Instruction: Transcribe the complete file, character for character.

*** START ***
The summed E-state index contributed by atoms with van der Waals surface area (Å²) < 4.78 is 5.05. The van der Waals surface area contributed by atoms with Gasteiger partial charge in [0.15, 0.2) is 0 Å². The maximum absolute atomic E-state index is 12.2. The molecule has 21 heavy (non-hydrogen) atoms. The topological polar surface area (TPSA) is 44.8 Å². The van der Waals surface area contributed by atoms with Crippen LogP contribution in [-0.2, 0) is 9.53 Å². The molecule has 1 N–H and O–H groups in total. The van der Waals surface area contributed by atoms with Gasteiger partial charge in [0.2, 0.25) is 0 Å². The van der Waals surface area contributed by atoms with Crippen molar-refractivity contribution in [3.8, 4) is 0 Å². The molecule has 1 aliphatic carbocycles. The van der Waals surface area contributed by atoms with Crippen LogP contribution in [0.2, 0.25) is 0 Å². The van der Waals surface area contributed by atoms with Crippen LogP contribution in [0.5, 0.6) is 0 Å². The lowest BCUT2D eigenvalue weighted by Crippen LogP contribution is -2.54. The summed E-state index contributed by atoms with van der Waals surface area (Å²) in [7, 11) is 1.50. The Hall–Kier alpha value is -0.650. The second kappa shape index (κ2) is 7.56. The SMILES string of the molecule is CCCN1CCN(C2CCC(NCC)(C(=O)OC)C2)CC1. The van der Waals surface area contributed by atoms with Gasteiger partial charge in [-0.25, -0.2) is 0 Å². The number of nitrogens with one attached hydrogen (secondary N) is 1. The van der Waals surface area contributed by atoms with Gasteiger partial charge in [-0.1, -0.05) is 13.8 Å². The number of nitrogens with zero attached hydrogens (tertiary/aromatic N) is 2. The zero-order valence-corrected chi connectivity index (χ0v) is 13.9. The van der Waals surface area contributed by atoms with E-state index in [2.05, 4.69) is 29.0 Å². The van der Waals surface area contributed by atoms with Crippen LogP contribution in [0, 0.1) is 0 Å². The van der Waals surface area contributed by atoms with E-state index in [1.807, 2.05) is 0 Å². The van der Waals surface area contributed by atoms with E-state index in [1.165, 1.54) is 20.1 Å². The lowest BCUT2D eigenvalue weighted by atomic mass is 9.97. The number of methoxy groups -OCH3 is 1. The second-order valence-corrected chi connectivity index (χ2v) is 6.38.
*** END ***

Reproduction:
The summed E-state index contributed by atoms with van der Waals surface area (Å²) < 4.78 is 5.05. The van der Waals surface area contributed by atoms with Gasteiger partial charge in [0.15, 0.2) is 0 Å². The maximum absolute atomic E-state index is 12.2. The molecule has 21 heavy (non-hydrogen) atoms. The topological polar surface area (TPSA) is 44.8 Å². The van der Waals surface area contributed by atoms with Crippen LogP contribution in [-0.2, 0) is 9.53 Å². The molecule has 1 N–H and O–H groups in total. The van der Waals surface area contributed by atoms with Gasteiger partial charge in [0.2, 0.25) is 0 Å². The van der Waals surface area contributed by atoms with Crippen molar-refractivity contribution in [3.8, 4) is 0 Å². The molecule has 1 aliphatic carbocycles. The van der Waals surface area contributed by atoms with Crippen LogP contribution in [0.2, 0.25) is 0 Å². The van der Waals surface area contributed by atoms with Crippen LogP contribution in [0.5, 0.6) is 0 Å². The lowest BCUT2D eigenvalue weighted by Crippen LogP contribution is -2.54. The summed E-state index contributed by atoms with van der Waals surface area (Å²) in [7, 11) is 1.50. The Hall–Kier alpha value is -0.650. The second kappa shape index (κ2) is 7.56. The SMILES string of the molecule is CCCN1CCN(C2CCC(NCC)(C(=O)OC)C2)CC1. The van der Waals surface area contributed by atoms with Gasteiger partial charge in [-0.25, -0.2) is 0 Å². The number of nitrogens with one attached hydrogen (secondary N) is 1. The van der Waals surface area contributed by atoms with Gasteiger partial charge in [-0.1, -0.05) is 13.8 Å². The number of nitrogens with zero attached hydrogens (tertiary/aromatic N) is 2. The zero-order valence-corrected chi connectivity index (χ0v) is 13.9. The van der Waals surface area contributed by atoms with E-state index in [2.05, 4.69) is 29.0 Å². The van der Waals surface area contributed by atoms with Crippen LogP contribution in [0, 0.1) is 0 Å². The van der Waals surface area contributed by atoms with E-state index in [1.807, 2.05) is 0 Å². The van der Waals surface area contributed by atoms with E-state index in [1.165, 1.54) is 20.1 Å². The lowest BCUT2D eigenvalue weighted by atomic mass is 9.97. The number of methoxy groups -OCH3 is 1. The second-order valence-corrected chi connectivity index (χ2v) is 6.38.